needs to understand the mechanisms that underlie that risk. Unfortunately, the patho­ genesis of PML is incompletely understood. PML is the consequence of reactivation of a ubiquitous polyomavirus referred to as JC virus, a name derived from the initials of the first person from whom it was isolated (John Cunningham).19 Despite the fact that at least half the adult population worldwide is infected with the causative virus, the rarity of patients with PML clearly points to the exist­ ence of considerable barriers to the develop­ ment of the disease (Box 1). JC virus exists almost exclusively in a genetic configuration referred to as the ‘archetype JC virus’, which is incapable of replicating effectively in glial tissues. Therefore, JC virus cannot readily cause PML—only upon genetic rearrange­ ments, such as deletions and duplications in the noncoding control region, can the virus become capable of growing in glial tissues (prototype form) and induce PML.20 In the central nervous system, the prototype form can complete its full replication sequence to produce new viral particles in oligo­ dendrocytes, whereas replication in astro­ cytes is incomplete. The productive infection of oligodendrocytes leads to their death by necrosis, resulting in islands of demyelina­ tion, spread of the virus to adjacent regions and expansion of the demyelinated region. The means by which JC virus is transmit­ ted remain unknown. Serological studies indicate that infection occurs before adult­ hood, although the prevalence of JC virus sero­positive individuals increases with every decade thereafter.21,22 The primary phase of infection has no recognizable pheno­ type, which consequently hinders the study of both the timing and the precise nature of pri­mary JC virus infection. The detection of JC virus in ~40% of harvested tonsils23 suggests that the initial infection might be oropharyngeal. One hypothesis suggests that the virus first infects B cells in tonsillar and parapharyngeal lymph nodes, from where it disseminates to other sites, especially the renal uroepithelium (Figure 1). Whether other sites of viral latency exist (such as the brain) remains controversial. B cells are believed to harbour the virus,24,25 and the unique genetic recombination machinery of these cells is thought to enable conversion from the archetype to the prototype form. Notably, humoral immunity to JC virus does not protect against the development of PML, as high anti-JC virus antibody titres are detected in advanced stages of the disease. However, mechanisms of cellular immunity such as IFN‑γ-producing CD4+ T cells and


JC virus-specific CD8+ T cells are critical for controlling the disease.26,27

PML triggering Natalizumab and efalizumab Of the drugs that trigger PML, the best studied is the monoclonal antibody natali­ zumab, used in the treatment of MS and Crohn disease. The survival of patients with natalizumab-associated PML is ~76%.28 Several mechanisms are believed to be involved in natalizumab-induced PML. First, natalizumab administration was dem­ onstrated to result in the release of prema­ ture B cells from bone marrow stores. These B cells might be sites of viral latency, and transcription factors associated with their maturation might result in an increase of JC virus replication; importantly, B cells have the appropriate genetic machinery to facilitate generation of mutations in the non­coding control region of the virus, and perhaps elsewhere, potentially resulting in the conversion to the pathogenic prototype strain of JC virus. Secondly, natalizumab, an α4β1 integrin and α4β7 integrin inhibitor, prevents lymphocytes and other inflamma­ tory cells from binding to vascular cell adhe­ sion protein 1 (VCAM‑1) and crossing the blood brain barrier, as this type of immune cell migration is dependent on α4β1 integrin. Elimination of the mono­clonal antibody by plasmapheresis in natalizumab-associated PML permits entry of JC virus-specific CD8+ T cells into the brain, which almost invariably results in PML immune reconsti­ tution inflammatory syndrome (PML-IRIS). Efalizumab is a lymphocyte functionassociated antigen 1 (LFA‑1) antagonist used in the treatment of psoriasis, and is believed to cause PML through pathogenic mecha­ nisms similar to those associated with natali­ zumab. These two drugs are unique in that latency from the time of their introduction to the time of PML onset is typically meas­ ured in years: 84% of natalizumab-­associated PML occurs after 2 years of treatment, with the average length of treatment being 41 months.28 Only one patient was reported to have developed PML with 1/100 for patients treated with natali­ zumab with certain quantifiable cofactors, to 3 million patients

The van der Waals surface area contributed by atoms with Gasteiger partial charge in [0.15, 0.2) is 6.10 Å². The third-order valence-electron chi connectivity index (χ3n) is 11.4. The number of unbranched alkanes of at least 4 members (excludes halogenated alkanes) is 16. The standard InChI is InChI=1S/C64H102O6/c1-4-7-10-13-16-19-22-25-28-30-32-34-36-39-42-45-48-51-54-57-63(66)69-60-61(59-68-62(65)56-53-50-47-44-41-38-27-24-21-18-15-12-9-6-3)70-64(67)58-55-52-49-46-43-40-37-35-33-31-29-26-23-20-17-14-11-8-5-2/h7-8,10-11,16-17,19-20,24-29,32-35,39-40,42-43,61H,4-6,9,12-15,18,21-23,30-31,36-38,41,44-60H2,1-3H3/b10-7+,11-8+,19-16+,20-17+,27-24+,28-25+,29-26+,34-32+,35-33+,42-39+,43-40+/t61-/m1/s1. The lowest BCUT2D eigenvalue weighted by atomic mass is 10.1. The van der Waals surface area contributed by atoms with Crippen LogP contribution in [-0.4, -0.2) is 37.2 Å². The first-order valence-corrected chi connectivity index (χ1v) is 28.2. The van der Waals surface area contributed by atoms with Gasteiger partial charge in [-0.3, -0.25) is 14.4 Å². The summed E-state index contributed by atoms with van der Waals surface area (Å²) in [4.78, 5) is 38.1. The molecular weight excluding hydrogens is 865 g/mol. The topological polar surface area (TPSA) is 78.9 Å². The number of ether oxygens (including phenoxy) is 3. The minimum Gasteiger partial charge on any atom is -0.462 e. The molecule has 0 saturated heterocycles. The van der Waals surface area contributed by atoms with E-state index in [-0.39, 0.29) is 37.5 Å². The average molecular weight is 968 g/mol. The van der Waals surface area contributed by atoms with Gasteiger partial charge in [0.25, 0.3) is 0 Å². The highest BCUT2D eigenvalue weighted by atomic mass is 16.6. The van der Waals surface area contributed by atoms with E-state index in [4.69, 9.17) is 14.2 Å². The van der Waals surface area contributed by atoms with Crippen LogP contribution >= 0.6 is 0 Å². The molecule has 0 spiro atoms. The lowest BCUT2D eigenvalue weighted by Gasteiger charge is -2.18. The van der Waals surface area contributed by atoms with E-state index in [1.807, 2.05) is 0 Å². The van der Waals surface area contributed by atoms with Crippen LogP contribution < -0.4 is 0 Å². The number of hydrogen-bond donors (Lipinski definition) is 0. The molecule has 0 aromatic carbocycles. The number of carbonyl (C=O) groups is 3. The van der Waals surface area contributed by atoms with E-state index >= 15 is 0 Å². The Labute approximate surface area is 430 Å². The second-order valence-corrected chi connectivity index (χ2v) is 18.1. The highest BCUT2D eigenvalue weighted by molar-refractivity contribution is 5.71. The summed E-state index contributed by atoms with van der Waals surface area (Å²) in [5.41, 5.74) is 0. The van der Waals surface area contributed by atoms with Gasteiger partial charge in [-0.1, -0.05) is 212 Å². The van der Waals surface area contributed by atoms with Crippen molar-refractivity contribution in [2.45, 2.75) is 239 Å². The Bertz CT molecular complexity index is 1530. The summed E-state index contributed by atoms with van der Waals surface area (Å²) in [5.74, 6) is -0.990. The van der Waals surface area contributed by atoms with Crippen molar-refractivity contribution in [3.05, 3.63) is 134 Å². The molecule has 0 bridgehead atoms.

No confirmed cases; two PML cases with belatacept (a closely related compound) in patients with solid organ transplantation



No confirmed cases


RA, autoinflammatory disorders

No confirmed cases


PsA, psoriasis

No confirmed cases



No confirmed cases

Class 1 (high risk)

Class 2 (low risk)

Class 3 (very low risk)

the risks of PML. First, all patients with sys­ temic autoimmune diseases are at some risk of PML; in particular, this risk appears to be highest for patients with SLE.7,32 Second, when it comes to selection of an immuno­ suppressive regimen utilizing drugs from Class 2 or Class 3, risks should be graded as very low regardless of the therapy. The Council for International Organizations of Medical Sciences35 defines an event as very rare when

Sorting out the risks in progressive multifocal leukoencephalopathy.

Progressive multifocal leukoencephalopathy (PML) is a rare, opportunistic infection of the central nervous system, caused by reactivation of the ubiqu...